A new movie calls attention to a gender double-standard.
Posted Nov 04, 2016
Last night, I saw a pre-release screening of the movie, The Red Pill. It was created by self-described fervent feminist filmmaker Cassie Jaye, who planned on it being a hit piece on the men's movement.
Indeed, the movie begins in that vein. For example, she interviews Katherine Spillar, Executive Editor of Ms. magazine and Executive Director of the Feminist Majority Foundation, and raises no questions about Spillar's contentions that "it's still a man's world."
But the film then moves to documenting Cassie's painful, conflict-inducing journey toward understanding men's perspectives. The movie shows her interviews with men and women in the men's movement juxtaposed against its most credible female and male opponents, including SUNY Stony Brook sociology professor Michael Kimmel.
Periodically through the movie, we see Cassie's growing uncertainty about the validity of the radical feminist narrative versus that of the little-known men's movement. Speaking into the camera, we see her struggling to figure out if the men's advocates statements are true when feminists, colleges, and media relentlessly assert "male privilege." Also, she expresses fear that if she softened her feminism, she'd lose the support network she felt was so important to her. Indeed, during the movie's filming, as it became clear it wouldn't end up as another male basher, some crew members and potential funders backed out, and Cassie needed to rely on Kickstarter to get the money to finish the film.
Here are some of Cassie's discoveries that created such disequilibrium in her:
- Feminists call the system a sexist patriarchy, pointing to an imbalance among CEOs and in Congress and that women earn less than men because of male sexism. But the activists and media fail to mention the research, for example, by "Factual Feminist" Christina Hoff Sommers and by former National Organization for Women board member Warren Farrell that finds that women's choices are at play. For example, fewer women are willing to sacrifice family and personal time for, for example, being reassigned to far-flung places to acquire the needed skills to rise to top levels of employment. Fewer women doctors choose stressful specialties with irregular hours such as surgery, which pay more. They're more likely to be pediatricians and internists. Feminist activists, politicians, and the media also don't report the Associated Press analysis that finds that unmarried women in their 20s make more than equal pay for equal work. The media merely reports the broad-brush and misleading characterization, "Women earn 79 cents on the dollar." That shook Cassie and dispirits many men.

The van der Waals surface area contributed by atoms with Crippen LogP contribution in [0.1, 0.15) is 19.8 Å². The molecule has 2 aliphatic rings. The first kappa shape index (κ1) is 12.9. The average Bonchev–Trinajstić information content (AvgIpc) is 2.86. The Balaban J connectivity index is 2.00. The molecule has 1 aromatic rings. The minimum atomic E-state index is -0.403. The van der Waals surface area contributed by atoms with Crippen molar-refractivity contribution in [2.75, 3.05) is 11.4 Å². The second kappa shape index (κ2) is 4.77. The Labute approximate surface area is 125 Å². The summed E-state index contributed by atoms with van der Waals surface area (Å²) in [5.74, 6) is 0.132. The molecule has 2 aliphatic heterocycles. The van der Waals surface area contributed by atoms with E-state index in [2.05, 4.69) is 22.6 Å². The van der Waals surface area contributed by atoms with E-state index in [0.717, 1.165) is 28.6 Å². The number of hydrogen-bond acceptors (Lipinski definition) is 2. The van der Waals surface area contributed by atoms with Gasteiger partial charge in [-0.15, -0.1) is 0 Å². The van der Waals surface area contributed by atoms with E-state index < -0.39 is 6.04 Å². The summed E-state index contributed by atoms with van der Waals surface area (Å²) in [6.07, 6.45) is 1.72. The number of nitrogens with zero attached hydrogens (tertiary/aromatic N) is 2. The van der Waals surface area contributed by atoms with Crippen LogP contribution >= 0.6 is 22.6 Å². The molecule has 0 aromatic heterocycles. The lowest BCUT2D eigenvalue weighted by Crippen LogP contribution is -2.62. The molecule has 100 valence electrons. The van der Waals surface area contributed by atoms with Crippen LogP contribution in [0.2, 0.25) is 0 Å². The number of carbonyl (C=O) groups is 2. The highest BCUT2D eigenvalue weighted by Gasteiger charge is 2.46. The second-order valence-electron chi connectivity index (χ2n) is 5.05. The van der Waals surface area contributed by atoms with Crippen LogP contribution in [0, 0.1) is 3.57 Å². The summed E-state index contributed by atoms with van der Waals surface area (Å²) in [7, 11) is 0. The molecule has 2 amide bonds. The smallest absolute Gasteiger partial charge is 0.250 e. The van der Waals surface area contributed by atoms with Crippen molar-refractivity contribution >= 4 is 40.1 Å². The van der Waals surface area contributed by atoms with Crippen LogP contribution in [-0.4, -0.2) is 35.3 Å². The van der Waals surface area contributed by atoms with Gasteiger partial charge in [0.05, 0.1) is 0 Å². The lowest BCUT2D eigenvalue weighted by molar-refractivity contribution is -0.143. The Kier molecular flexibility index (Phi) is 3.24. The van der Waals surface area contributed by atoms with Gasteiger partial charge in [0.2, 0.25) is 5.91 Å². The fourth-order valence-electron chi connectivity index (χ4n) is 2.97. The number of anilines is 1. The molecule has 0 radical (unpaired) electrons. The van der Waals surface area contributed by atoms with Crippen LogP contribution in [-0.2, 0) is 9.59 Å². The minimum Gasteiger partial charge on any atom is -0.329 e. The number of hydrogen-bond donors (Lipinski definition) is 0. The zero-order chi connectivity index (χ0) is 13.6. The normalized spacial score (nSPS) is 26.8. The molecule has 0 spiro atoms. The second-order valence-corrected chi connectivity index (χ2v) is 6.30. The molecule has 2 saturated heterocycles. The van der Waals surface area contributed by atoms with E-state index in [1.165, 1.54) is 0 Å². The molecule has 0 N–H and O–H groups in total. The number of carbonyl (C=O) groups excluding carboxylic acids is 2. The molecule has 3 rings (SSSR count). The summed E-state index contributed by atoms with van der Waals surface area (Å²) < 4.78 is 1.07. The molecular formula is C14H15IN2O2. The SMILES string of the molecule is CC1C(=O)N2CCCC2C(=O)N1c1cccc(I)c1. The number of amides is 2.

- When women have a deficit, for example, "under-representation" in science and technology, there's major effort to reverse it, for example, the Million Women Mentors program. But when men have the deficit, for example, a large and increasing difference in college enrollment, there's little effort at remedy. Even when men suffer the ultimate deficit—American men die five years younger (among the world's biggest gender gaps)—we see yet more efforts regarding breast cancer, a sea of pink ribbons. And a search on "men's health" and "women"s health" in PubMed, which indexes 3,000 medical journals for the last 60+ years, finds that, contrary to feminist activists' assertions, "women's health" comes up vastly more often. That double-standard shook Cassie and dispirits many men.